Financial Times stock listings, archival inkjet and acrylic on linen.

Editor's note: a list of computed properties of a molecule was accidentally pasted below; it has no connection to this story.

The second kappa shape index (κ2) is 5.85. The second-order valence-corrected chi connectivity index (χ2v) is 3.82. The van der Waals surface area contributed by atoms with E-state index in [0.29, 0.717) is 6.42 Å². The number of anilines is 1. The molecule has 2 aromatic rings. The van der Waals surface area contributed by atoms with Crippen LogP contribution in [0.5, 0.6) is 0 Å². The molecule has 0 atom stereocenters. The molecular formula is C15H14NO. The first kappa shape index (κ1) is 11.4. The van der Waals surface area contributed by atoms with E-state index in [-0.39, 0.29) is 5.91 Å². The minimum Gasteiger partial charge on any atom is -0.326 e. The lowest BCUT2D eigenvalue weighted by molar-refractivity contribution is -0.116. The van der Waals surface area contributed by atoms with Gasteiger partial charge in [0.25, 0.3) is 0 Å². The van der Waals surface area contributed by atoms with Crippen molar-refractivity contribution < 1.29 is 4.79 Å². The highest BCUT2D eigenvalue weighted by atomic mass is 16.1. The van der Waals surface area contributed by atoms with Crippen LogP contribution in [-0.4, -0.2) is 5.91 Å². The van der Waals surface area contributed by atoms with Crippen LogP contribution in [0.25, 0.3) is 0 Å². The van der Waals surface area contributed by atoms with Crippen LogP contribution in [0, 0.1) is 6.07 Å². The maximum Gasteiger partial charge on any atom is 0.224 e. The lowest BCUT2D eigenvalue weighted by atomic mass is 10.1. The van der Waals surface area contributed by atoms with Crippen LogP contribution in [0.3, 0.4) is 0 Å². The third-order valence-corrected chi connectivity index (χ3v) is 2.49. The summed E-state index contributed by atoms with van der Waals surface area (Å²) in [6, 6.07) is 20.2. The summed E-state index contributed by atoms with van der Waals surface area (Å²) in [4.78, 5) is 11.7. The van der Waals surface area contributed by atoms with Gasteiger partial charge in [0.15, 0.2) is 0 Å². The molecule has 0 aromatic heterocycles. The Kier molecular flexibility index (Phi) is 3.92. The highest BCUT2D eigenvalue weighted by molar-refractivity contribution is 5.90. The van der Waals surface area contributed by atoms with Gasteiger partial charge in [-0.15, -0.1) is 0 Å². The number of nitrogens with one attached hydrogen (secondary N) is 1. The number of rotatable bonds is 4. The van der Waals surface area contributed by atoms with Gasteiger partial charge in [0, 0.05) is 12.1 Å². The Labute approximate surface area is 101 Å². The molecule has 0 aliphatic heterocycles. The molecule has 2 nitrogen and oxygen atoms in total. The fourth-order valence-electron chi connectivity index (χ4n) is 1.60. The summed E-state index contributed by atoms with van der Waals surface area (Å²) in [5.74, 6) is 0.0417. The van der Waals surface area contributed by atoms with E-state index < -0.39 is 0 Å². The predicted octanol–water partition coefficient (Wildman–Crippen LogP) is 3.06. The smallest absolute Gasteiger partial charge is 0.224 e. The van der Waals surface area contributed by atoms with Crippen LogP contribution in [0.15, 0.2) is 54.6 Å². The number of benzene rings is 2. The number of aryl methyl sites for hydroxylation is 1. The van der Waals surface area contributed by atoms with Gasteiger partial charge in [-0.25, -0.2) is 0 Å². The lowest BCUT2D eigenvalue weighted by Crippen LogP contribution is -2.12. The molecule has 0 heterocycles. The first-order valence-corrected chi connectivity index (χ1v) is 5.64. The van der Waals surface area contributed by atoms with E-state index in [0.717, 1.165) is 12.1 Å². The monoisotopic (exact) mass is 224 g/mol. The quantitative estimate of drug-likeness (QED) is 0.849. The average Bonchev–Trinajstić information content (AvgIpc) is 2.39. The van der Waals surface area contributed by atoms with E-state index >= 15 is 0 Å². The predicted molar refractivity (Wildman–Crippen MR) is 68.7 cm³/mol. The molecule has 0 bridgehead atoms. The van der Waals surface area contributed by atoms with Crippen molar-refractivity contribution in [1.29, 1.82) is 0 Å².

Beijing, Tianjin and Heibeiji are metropolises merging to form a Megalopolis called Jing Jin Ji of over 130 million people connected by high speed rail. At the base is the human scale of the holdout house, otherwise called a nail house, the last property to sell in a development, so-called due to the phrase 'if a nail sticks up hammer it down'. Infamously nail houses went viral resulting in internet censorship for symbolising resistance. Within the context of this painting it becomes a meditative space to contemplate the existential relationship to civilisation. A deer in the left corner represents nature vs civilisation, Capitalism's exploitation of nature and mythologically the messenger of Gods. The mid ground is the harnessing of the landscape for civilisation; the 3 metropolises merging into a megalopolis. Hovering over the megalopolis is 1 of the sacred mountains the Emperor would have traditionally visited to sanctify his divine right to rule over his subjects. Mythologies centralised onto nature's monoliths help unify people to form civilisations. In the sky is the future map of the largest human project in history; the Belt and road initiative, the revitalisation of the silk roads connecting over 70 nations through investment to infrastructure.